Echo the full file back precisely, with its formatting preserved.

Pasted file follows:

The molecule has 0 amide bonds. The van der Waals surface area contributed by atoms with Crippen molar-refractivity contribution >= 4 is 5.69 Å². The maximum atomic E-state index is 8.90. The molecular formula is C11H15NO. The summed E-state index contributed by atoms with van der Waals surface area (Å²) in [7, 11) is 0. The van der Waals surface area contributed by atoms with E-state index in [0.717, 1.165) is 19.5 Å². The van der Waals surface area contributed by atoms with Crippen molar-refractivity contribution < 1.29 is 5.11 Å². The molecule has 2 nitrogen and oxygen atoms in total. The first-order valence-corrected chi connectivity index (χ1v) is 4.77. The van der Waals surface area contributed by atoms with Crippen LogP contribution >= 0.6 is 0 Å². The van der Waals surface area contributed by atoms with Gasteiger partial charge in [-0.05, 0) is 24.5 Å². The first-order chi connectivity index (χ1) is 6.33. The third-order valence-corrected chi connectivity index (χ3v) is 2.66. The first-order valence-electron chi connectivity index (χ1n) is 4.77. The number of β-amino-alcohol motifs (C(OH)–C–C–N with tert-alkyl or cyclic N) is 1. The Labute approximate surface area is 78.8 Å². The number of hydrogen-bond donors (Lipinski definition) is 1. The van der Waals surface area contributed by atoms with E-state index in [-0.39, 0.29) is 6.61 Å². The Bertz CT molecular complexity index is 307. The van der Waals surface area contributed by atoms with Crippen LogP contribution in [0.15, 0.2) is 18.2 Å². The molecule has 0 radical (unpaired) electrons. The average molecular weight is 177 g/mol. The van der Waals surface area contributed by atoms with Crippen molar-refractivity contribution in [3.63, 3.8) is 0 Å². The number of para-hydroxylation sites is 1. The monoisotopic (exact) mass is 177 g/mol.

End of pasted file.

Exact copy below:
The molecule has 0 amide bonds. The van der Waals surface area contributed by atoms with Crippen molar-refractivity contribution >= 4 is 5.69 Å². The maximum atomic E-state index is 8.90. The molecular formula is C11H15NO. The summed E-state index contributed by atoms with van der Waals surface area (Å²) in [7, 11) is 0. The van der Waals surface area contributed by atoms with E-state index in [0.717, 1.165) is 19.5 Å². The van der Waals surface area contributed by atoms with Crippen molar-refractivity contribution < 1.29 is 5.11 Å². The molecule has 2 nitrogen and oxygen atoms in total. The first-order valence-corrected chi connectivity index (χ1v) is 4.77. The van der Waals surface area contributed by atoms with Crippen LogP contribution >= 0.6 is 0 Å². The van der Waals surface area contributed by atoms with Gasteiger partial charge in [-0.05, 0) is 24.5 Å². The first-order chi connectivity index (χ1) is 6.33. The third-order valence-corrected chi connectivity index (χ3v) is 2.66. The first-order valence-electron chi connectivity index (χ1n) is 4.77. The number of β-amino-alcohol motifs (C(OH)–C–C–N with tert-alkyl or cyclic N) is 1. The Labute approximate surface area is 78.8 Å². The number of hydrogen-bond donors (Lipinski definition) is 1. The van der Waals surface area contributed by atoms with E-state index in [-0.39, 0.29) is 6.61 Å². The Bertz CT molecular complexity index is 307. The van der Waals surface area contributed by atoms with Crippen LogP contribution in [0.15, 0.2) is 18.2 Å². The molecule has 0 radical (unpaired) electrons. The average molecular weight is 177 g/mol. The van der Waals surface area contributed by atoms with Crippen molar-refractivity contribution in [3.63, 3.8) is 0 Å². The number of para-hydroxylation sites is 1. The monoisotopic (exact) mass is 177 g/mol.